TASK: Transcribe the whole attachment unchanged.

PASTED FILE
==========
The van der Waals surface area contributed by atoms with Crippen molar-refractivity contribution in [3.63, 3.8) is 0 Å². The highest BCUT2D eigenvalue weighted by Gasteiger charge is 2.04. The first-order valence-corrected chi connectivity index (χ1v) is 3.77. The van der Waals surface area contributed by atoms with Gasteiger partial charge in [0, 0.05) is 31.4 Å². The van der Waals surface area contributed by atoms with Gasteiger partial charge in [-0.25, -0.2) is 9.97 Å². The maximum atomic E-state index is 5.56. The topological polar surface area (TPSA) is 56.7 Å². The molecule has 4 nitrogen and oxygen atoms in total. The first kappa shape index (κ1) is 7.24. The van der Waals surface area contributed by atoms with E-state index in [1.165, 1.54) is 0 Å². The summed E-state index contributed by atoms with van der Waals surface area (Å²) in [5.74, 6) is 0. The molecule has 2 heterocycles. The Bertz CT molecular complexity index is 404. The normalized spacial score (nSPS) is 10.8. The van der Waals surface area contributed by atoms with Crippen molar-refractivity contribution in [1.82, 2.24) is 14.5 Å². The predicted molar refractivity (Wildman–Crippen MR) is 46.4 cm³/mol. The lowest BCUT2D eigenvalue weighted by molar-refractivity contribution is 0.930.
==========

The van der Waals surface area contributed by atoms with Crippen molar-refractivity contribution in [3.63, 3.8) is 0 Å². The highest BCUT2D eigenvalue weighted by Gasteiger charge is 2.04. The first-order valence-corrected chi connectivity index (χ1v) is 3.77. The van der Waals surface area contributed by atoms with Gasteiger partial charge in [0, 0.05) is 31.4 Å². The van der Waals surface area contributed by atoms with Gasteiger partial charge in [-0.25, -0.2) is 9.97 Å². The maximum atomic E-state index is 5.56. The topological polar surface area (TPSA) is 56.7 Å². The molecule has 4 nitrogen and oxygen atoms in total. The first kappa shape index (κ1) is 7.24. The van der Waals surface area contributed by atoms with E-state index in [1.165, 1.54) is 0 Å². The summed E-state index contributed by atoms with van der Waals surface area (Å²) in [5.74, 6) is 0. The molecule has 2 heterocycles. The Bertz CT molecular complexity index is 404. The normalized spacial score (nSPS) is 10.8. The van der Waals surface area contributed by atoms with Crippen molar-refractivity contribution in [1.82, 2.24) is 14.5 Å². The predicted molar refractivity (Wildman–Crippen MR) is 46.4 cm³/mol. The lowest BCUT2D eigenvalue weighted by molar-refractivity contribution is 0.930.